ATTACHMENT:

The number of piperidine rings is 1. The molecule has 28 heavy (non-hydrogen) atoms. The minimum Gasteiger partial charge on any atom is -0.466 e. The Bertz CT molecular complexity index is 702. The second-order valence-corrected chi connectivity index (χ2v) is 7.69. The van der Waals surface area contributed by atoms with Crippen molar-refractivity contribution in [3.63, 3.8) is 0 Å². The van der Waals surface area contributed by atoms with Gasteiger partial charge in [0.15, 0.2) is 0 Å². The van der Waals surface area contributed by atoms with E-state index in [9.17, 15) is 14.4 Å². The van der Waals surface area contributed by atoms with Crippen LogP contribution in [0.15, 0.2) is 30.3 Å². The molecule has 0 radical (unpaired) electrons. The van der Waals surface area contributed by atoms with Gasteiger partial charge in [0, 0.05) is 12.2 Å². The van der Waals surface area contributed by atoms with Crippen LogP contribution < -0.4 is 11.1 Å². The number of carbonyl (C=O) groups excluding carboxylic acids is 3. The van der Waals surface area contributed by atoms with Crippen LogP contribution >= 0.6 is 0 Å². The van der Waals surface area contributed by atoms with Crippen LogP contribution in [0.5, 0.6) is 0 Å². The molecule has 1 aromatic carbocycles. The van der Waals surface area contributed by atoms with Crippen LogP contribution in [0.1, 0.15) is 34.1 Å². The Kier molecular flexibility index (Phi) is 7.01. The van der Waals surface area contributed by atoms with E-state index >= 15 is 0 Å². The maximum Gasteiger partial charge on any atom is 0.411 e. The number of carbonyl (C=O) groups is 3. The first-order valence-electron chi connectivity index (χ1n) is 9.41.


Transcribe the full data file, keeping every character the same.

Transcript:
The number of piperidine rings is 1. The molecule has 28 heavy (non-hydrogen) atoms. The minimum Gasteiger partial charge on any atom is -0.466 e. The Bertz CT molecular complexity index is 702. The second-order valence-corrected chi connectivity index (χ2v) is 7.69. The van der Waals surface area contributed by atoms with Crippen molar-refractivity contribution in [3.63, 3.8) is 0 Å². The van der Waals surface area contributed by atoms with Gasteiger partial charge in [0.15, 0.2) is 0 Å². The van der Waals surface area contributed by atoms with E-state index in [9.17, 15) is 14.4 Å². The van der Waals surface area contributed by atoms with Crippen LogP contribution in [0.15, 0.2) is 30.3 Å². The molecule has 0 radical (unpaired) electrons. The van der Waals surface area contributed by atoms with Gasteiger partial charge in [0, 0.05) is 12.2 Å². The van der Waals surface area contributed by atoms with Crippen LogP contribution < -0.4 is 11.1 Å². The number of carbonyl (C=O) groups excluding carboxylic acids is 3. The van der Waals surface area contributed by atoms with Crippen LogP contribution >= 0.6 is 0 Å². The van der Waals surface area contributed by atoms with Crippen LogP contribution in [0.5, 0.6) is 0 Å². The molecule has 1 aromatic carbocycles. The van der Waals surface area contributed by atoms with Crippen LogP contribution in [0.1, 0.15) is 34.1 Å². The Kier molecular flexibility index (Phi) is 7.01. The van der Waals surface area contributed by atoms with E-state index >= 15 is 0 Å². The maximum Gasteiger partial charge on any atom is 0.411 e. The number of carbonyl (C=O) groups is 3. The first-order valence-electron chi connectivity index (χ1n) is 9.41.